October stars

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Leon Draisaitl

Draisaitl, as expected, is right in the thick of the scoring race to start the season with 13 points in eight games. But what stands out is his play below the surface.

At five-on-five, Draisaitl’s helping drive play in Edmonton with 67.4 percent of the expected goals share and even better results to match. Much of that offense is coming right from the scoring areas in front of the net and, of course, from Draisaitl’s sharp-angle shooting location below the circle. But what’s also impressive is that relative to his teammates, the forward has some of the best impacts on the team’s offense (and goal scoring) as well as its scoring chance and goal suppression.

Alex DeBrincat

Detroit seems to agree with DeBrincat. With nine goals in nine games, the winger has already matched a third of his goal scoring from last year’s down year. Some of that is driven by power-play production, but DeBrincat’s been effective at five-on-five as well — he has one of the best influences on the team’s shot, scoring chance, and goal generation relative to his teammates in his first month of play. That’s contributed to the Red Wings outscoring opponents 11-3 in his minutes (and 21-6 in all situations).

DeBrincat’s presence has very clearly been a boost for a team that needs it, and it seems to be doing wonders for Dylan Larkin’s game as well — the center has needed a high-caliber winger at his side and the early returns have been excellent. After falling short last season in Ottawa, this early rebound is the start DeBrincat needed with his new team.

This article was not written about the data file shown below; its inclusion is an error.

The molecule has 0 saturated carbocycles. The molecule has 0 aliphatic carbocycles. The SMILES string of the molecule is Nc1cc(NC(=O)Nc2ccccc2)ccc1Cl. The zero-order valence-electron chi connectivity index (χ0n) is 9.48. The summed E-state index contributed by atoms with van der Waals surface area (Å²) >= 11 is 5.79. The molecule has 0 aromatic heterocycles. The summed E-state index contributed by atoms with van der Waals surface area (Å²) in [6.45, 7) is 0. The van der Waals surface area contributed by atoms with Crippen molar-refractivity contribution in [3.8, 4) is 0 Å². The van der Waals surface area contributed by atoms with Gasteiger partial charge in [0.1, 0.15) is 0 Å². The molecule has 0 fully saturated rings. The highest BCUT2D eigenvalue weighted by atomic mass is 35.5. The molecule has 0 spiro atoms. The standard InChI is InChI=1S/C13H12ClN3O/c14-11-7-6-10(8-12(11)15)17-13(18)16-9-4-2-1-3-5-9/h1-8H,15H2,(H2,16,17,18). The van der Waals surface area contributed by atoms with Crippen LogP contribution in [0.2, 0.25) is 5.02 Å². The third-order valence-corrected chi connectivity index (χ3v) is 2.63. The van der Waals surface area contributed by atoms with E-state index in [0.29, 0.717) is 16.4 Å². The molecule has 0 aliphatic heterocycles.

Jack Hughes

Ahead of Monday’s matchups, Hughes led the league in points with 18 in just eight games. That superstar status is clear with his direct impact on the Devils’ offense — 16 of his 18 points are primary, and he’s been on the ice for about 70 percent of the team’s scoring so far in all situations. Plus he’s been elite in transition and in creating scoring chances for himself and his teammates.

The one early concern is Hughes’ five-on-five play, but that’s more of a team-wide issue. The Devils are only just breaking even in expected goals in the center’s minutes, and have worse results to match (and goaltending has something to do with that). But that Hughes is still providing game-changing efforts even when he’s not on his A-game is telling.

Jack isn’t the only Hughes brother worthy of a nod. Quinn Hughes gets an honorable star for his play in Vancouver in October — the Canucks are outscoring opponents 9-1 at five-on-five in his minutes.


Data collected prior to Monday matchups via Evolving-Hockey, HockeyViz, HockeyStatCards, AllThreeZones, NaturalStatTrick and MoneyPuck. This story relies on shot-based metrics; here is a primer on these numbers. 

(Top photos of Auston Matthews, Evgeni Malkin and Sidney Crosby: Nick Turchiaro and Charles LeClaire / USA Today)